Temple garnished with cycads
Every morning and afternoon abbot Phra Sayan makes his rounds in the temple garden. The extensive grounds are dotted with palm trees, frangipani's, orchids, ferns and heliconia's. But most abundantly present are the cycads, his treasures.
He gently strokes their leaves as he passes by. Although he lost count of the cycad population in the garden, he knows the origin of every single plant: “These are from Cambodia, and these come from the nearby mountain Khao Chamao.”
He started the garden from scratch, some twenty years ago, when he was appointed as abbot of the temple Bo Pu in Chanthaburi province. Phra Sayan: “I have always loved cycads. They are easy to grow. Just a matter of water and fertilizer.”
What kind of fertilizer? “Any kind!”
What kind of soil? “Any kind!”
He points at the deep red clay in which the giant trunks spread their roots. It doesn't seem to matter that most likely bare rock is their natural habitat. I often notice cycad growers pampering their cultivation with pumice or lava, but this abbot relies on his carefree, practical approach.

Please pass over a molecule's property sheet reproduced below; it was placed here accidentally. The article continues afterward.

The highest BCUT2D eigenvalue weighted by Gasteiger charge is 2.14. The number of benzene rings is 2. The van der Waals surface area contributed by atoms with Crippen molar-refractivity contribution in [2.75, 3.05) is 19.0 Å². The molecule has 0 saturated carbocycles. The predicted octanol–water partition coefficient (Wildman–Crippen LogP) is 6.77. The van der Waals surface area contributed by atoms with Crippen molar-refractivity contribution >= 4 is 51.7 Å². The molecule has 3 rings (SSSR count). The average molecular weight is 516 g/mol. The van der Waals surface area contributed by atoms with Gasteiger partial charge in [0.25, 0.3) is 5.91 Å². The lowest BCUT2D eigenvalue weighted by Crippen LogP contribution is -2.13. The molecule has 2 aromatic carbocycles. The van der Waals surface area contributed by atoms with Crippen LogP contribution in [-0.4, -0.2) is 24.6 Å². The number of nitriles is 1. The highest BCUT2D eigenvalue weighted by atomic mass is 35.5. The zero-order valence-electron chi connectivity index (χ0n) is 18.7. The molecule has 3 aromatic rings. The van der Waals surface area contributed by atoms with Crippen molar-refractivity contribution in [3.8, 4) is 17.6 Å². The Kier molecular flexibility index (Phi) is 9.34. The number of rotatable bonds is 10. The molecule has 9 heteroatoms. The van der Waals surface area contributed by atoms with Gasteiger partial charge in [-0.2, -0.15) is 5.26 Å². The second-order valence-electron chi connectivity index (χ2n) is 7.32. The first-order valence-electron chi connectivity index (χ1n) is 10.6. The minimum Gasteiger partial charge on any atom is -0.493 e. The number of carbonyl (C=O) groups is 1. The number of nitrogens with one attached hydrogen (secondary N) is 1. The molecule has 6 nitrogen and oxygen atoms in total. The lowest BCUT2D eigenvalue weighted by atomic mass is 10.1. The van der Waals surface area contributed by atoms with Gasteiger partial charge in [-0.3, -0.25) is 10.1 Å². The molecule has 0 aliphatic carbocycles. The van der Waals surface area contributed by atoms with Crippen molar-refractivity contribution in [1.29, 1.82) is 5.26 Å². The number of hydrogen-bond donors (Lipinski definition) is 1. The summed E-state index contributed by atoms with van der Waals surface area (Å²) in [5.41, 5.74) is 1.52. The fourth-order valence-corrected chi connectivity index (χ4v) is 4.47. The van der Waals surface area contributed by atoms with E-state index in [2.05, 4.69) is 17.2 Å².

“I am self-taught,” he says. “I exchange knowledge with old friends.” They must be expert friends then, since trunks with a diameter of 60, 70 centimeter are not exceptional in his collection. To my estimation they are a century old, but Phra Sayan proves me totally wrong: “No, no, maybe thirty years.”
He is especially fond of plants with variegated leafs. Some of them are his own breed. “They are worth a lot of money,” he says. “A specimen of about five years old easily fetches USD 2,000-3,000. The most profitable is the green-white variety, followed by the green-yellow and lastly the plain green.”
But he doesn't sell them. He is not into trade, he says. Sometimes he just plants them back in the wild; his donation to nature.
August 2019, text Karolien Bais, image Mijnd Huijser
Moved by the work of the renowned Srilankan brothers Geoffrey and Bevis Bawa, I started exploring the landscaping in Asia. Finding exquisite examples was easy, whether it was in the palace gardens of the ancient Mughal Empire or in the urban parks of the modern megalopolis.
City dotted with public green